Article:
# Move Sequences and Distributions

Two tools at our disposal for understanding the dynamics inherent in a given power structure are move sequences and move distributions.

## Move Sequences

Move sequences show how a power structure changes over time, with attention drawn to the active agents. Sometimes move sequences are created by hand, such as to show the progression of an actual historical event. But they can also be generated by simulations in which each move is based on game tree search. In these sequences, the sizes of the agents are typically normalized at each time step such that the largest agent always has a size of 1, and the moving or "focal" agent is highlighted in red.

### Sequential Move Simulations

In a simulation based on sequential moves, the agents move one at a time and the one taking the action is circled in red: The behavior that emerges from sequential move simulations is very sensitive to the order in which the agents move. Unless otherwise indicated, we use random move orders in which the agents have an equal probability of moving. However, when generating the game tree to determine each individual move, an agent's probability of moving is proportional to their PrinceRank. This gives every agent the equal opportunity to move, but when deciding what their move should be, they pay extra attention to the more important agents.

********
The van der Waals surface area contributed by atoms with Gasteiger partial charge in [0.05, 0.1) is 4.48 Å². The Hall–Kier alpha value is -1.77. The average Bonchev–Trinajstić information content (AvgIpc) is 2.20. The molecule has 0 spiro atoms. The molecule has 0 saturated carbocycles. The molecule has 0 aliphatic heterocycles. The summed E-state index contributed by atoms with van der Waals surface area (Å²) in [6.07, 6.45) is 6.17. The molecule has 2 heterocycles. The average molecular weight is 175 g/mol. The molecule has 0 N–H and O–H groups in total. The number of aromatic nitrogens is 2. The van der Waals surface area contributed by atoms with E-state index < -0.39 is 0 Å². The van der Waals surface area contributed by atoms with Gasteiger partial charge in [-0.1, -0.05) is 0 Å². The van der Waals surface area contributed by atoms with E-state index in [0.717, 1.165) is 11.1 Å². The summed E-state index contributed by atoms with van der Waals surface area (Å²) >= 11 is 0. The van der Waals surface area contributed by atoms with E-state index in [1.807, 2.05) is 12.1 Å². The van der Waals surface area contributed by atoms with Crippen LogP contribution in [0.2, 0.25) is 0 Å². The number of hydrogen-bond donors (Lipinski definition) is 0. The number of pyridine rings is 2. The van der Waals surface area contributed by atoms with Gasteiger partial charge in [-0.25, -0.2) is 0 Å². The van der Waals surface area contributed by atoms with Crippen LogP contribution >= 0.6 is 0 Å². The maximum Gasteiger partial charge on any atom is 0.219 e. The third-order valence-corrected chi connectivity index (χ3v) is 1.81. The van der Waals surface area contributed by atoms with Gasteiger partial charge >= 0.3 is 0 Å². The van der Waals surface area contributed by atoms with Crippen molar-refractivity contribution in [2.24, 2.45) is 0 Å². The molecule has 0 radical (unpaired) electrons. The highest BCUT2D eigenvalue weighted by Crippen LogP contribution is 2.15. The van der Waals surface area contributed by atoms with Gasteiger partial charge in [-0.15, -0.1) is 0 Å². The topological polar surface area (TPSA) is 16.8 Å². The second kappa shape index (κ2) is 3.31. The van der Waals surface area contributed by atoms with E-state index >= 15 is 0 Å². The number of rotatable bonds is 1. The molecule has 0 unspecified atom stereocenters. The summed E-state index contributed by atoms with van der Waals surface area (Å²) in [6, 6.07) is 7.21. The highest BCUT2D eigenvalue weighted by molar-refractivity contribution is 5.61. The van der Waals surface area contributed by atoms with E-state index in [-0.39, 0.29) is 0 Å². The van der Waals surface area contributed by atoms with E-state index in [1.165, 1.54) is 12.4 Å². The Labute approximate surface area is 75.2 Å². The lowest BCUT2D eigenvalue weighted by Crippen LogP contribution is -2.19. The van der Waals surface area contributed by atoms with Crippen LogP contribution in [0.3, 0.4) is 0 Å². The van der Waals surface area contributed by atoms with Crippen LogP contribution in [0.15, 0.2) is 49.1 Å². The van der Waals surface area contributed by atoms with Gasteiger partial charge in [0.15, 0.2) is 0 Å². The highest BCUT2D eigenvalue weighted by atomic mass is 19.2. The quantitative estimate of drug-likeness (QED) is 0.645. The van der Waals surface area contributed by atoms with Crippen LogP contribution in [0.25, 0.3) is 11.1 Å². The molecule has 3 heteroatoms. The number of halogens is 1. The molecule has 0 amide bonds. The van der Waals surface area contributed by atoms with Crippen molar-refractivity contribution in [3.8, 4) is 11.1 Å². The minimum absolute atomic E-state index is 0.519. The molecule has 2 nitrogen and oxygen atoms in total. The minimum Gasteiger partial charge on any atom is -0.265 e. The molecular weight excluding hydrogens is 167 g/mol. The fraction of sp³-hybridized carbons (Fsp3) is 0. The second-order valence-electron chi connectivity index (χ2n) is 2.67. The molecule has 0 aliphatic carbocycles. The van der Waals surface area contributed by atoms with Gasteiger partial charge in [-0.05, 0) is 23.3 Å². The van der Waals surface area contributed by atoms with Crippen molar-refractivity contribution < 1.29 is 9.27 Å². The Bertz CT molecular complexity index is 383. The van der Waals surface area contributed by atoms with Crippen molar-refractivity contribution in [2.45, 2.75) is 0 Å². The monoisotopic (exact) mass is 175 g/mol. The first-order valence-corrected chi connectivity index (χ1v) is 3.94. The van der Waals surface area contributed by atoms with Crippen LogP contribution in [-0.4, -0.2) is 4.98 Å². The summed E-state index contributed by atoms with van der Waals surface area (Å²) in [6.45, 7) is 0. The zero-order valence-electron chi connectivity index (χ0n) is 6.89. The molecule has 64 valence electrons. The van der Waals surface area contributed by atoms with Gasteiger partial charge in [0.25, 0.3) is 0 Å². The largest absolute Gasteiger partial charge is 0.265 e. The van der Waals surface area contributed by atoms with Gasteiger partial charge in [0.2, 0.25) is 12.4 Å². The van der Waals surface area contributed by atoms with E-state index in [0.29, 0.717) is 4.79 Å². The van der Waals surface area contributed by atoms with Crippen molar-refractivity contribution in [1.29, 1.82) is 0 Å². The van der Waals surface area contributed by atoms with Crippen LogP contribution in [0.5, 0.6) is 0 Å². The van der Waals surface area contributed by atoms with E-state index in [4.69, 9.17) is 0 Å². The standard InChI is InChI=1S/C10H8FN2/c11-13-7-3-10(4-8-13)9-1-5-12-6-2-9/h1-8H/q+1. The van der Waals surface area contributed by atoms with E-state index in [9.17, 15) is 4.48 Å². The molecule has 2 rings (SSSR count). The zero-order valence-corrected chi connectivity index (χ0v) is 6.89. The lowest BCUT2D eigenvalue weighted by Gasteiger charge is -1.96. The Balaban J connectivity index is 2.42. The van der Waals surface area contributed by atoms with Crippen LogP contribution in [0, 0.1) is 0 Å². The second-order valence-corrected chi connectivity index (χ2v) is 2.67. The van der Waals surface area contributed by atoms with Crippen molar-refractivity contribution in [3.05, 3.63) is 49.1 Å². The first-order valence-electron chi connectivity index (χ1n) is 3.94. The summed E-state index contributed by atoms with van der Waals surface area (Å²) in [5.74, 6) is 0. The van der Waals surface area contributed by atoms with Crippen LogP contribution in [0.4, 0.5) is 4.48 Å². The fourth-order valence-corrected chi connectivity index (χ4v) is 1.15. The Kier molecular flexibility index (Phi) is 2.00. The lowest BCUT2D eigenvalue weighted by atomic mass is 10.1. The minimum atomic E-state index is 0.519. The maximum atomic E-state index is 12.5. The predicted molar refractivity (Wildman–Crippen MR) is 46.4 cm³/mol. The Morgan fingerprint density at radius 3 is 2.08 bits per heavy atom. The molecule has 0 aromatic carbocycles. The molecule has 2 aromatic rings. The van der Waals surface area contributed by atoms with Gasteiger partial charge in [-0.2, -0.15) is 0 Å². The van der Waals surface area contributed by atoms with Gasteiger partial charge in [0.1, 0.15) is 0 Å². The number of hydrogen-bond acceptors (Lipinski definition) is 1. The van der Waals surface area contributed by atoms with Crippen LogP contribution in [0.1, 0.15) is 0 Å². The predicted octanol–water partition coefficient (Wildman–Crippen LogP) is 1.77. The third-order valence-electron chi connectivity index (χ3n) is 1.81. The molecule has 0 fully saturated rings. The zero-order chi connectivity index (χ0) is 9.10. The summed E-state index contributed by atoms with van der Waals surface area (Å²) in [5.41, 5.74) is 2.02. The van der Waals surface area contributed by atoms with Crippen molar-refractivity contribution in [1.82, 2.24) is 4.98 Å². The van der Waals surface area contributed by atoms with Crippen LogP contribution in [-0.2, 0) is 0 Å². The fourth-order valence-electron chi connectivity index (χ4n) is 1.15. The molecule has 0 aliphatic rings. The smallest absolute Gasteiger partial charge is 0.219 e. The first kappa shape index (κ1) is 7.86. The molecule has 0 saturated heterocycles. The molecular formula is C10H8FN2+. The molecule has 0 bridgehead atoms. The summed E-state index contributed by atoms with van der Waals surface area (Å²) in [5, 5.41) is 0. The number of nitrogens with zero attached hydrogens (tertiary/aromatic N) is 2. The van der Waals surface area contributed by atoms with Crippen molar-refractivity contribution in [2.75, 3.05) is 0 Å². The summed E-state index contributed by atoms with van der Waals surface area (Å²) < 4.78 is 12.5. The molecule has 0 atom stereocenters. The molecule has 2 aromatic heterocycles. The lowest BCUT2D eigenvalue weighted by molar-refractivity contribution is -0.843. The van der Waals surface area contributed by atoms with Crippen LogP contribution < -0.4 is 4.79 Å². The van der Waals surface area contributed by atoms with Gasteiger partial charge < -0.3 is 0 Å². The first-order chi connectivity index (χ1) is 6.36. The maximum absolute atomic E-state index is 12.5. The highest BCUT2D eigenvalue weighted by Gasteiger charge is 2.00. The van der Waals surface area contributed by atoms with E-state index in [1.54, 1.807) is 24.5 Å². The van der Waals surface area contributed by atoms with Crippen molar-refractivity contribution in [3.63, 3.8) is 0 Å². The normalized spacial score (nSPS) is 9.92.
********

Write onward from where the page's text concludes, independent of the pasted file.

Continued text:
### Simultaneous Move Simulations

In a simulation in which agents move simultaneously, the agents highlighted in red are the ones whose actions caused the power structure to change from the last time step. In the sequence above, the agents that are not highlighted did in fact move, they just either did not change their tactic or their move was made irrelevant by another agent whose tactic was more negative. It is generally possible to figure out which agent caused which changes, but there are situations when simultaneous move sequences are ambiguous.

## Move Distributions

A second way to explore the model is to look at the best moves of a given player, in a given scenario, over a variety of random move orders. These "move distributions" are presented as follows: The initial state is shown on the left, at t=0. On the right are the likely moves of the focal player, with their associated probabilities based on the move orders that were randomly sampled. Move distributions estimate the strength of a player's move options.

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